Interviews & Opinions


Rehabilitation tailored to the individuality of the brain — Aiming to make suggestions using neuro-engineering technology


Kazumi Kasahara,
Researcher, Department of Information Technology and Human Factors, National Institute of Advanced Industrial Science and Technology (AIST)

Q1: What inspired you to become a researcher?

A1: The TV programs I watched as a child influenced my research interests, and I eventually became interested in the intricate workings of the brain.

When I was 9 years old, I watched a TV program called "Brain and Mind," in which Takeshi Yoro, MD, explained DNA and synapses using state-of-the-art 3D images. The images were so beautiful that I wanted to see the microscopic world inside the head and body.

This desire continued throughout my career, and I went on to study MRI and diagnostic imaging techniques at the Department of Radiological Technology at my university, where I analyzed brain images of patients with head injuries. I became interested in how the brain works, including how brain injuries heal and how other parts of the brain replace them, and ultimately entered the field of neuroscience. In the process, I focused on the brain-machine interface (BMI) and started researching rehabilitation using BMI.

At Mt. Tsukuba Meteorological Observatory. Playing with my children is a nice break from my busy research schedule.

Q2: What is your research topic, and what is rewarding about it?

A2. Connecting the brain with machines that support its activity. I am working toward developing a new tool that everyone can easily use.

BMI is a new neuro-engineering technology that replaces brain function lost to disease or injury by operating machines based on the patient's brain activity. In addition to replacing brain function, these machines decode the brain activity of stroke patients and enhance their rehabilitation effects by moving their limbs with a robotic arm.

However, BMI manipulation, i.e., imagining the body as if it were moving and changing brain activity at will, varies among participants in terms of their strengths and weaknesses. FOREST focuses on the activity of the putamen, part of the basal ganglia in the central part of the brain, to investigate this difference. In the course of our research, we found that the putamen of people who are good at BMI manipulation is connected to the motor cortex, while the putamen of people who are bad at BMI manipulation is connected to the motor cortex as well as a wide range of cerebral regions involved in cognition and emotion. This result suggests individual differences in brain usage in BMI manipulation. The significance of these differences is still unknown, but this study captured the tendency of people who think theoretically to be bad at BMI manipulation and those who perceive things intuitively to be good at BMI manipulation.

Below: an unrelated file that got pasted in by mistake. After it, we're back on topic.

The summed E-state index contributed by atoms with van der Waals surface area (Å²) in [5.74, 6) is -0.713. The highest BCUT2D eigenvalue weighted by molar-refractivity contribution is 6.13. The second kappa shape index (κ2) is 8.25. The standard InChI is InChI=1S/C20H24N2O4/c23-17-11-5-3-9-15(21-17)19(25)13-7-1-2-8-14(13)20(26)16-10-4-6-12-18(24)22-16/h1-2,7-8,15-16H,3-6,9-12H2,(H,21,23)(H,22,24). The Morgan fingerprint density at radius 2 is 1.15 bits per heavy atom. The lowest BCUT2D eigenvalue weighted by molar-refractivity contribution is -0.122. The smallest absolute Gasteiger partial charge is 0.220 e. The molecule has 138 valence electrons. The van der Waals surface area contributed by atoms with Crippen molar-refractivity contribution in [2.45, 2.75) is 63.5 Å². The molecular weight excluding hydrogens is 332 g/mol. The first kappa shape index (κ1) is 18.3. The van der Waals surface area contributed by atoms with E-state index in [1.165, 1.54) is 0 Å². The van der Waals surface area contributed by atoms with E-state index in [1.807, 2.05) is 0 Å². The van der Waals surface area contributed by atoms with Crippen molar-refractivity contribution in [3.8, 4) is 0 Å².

The most interesting aspect of the BMI study is that there is individual variability in the brain. It is difficult and fascinating to consider how to interpret these results since the subjects have different lifestyle factors and experiences. In the future, we will aim to clarify the characteristics of people who are good at manipulating BMI as well as classify brain characteristics such as blood type to allow us to propose customized neuro-rehabilitation programs tailored to each individual's characteristics. In the future, we hope to make BMI manipulation easy for everyone to use at home or in senior care facilities.

We can identify brain characteristics that affect operational performance by comparing BMI manipulation performance using EEG with brain activity and brain structure measured by MRI.

Q3: What would you say to people who want to become researchers?

A3. Keep up with technological developments and encourage your curiosity.

Today, a diverse range of information and new theories are being spread. Researchers must absorb this information and remain updated. On the other hand, perseverance in one's research without being misled by such information is also essential. It is imperative to have a broad perspective and knowledge to maintain balance.

Fortunately, the Okinawa Institute of Science and Technology, where I was enrolled as a researcher, staffed researchers from more than 50 countries, and fostered a collaborative academic culture that transcended the boundaries of scientific disciplines. I was able to gain diverse ideas and considerable knowledge. I hope you all have the curiosity and challenging spirit to explore new ways.

(TEXT: Kazuyuki Katayanagi)

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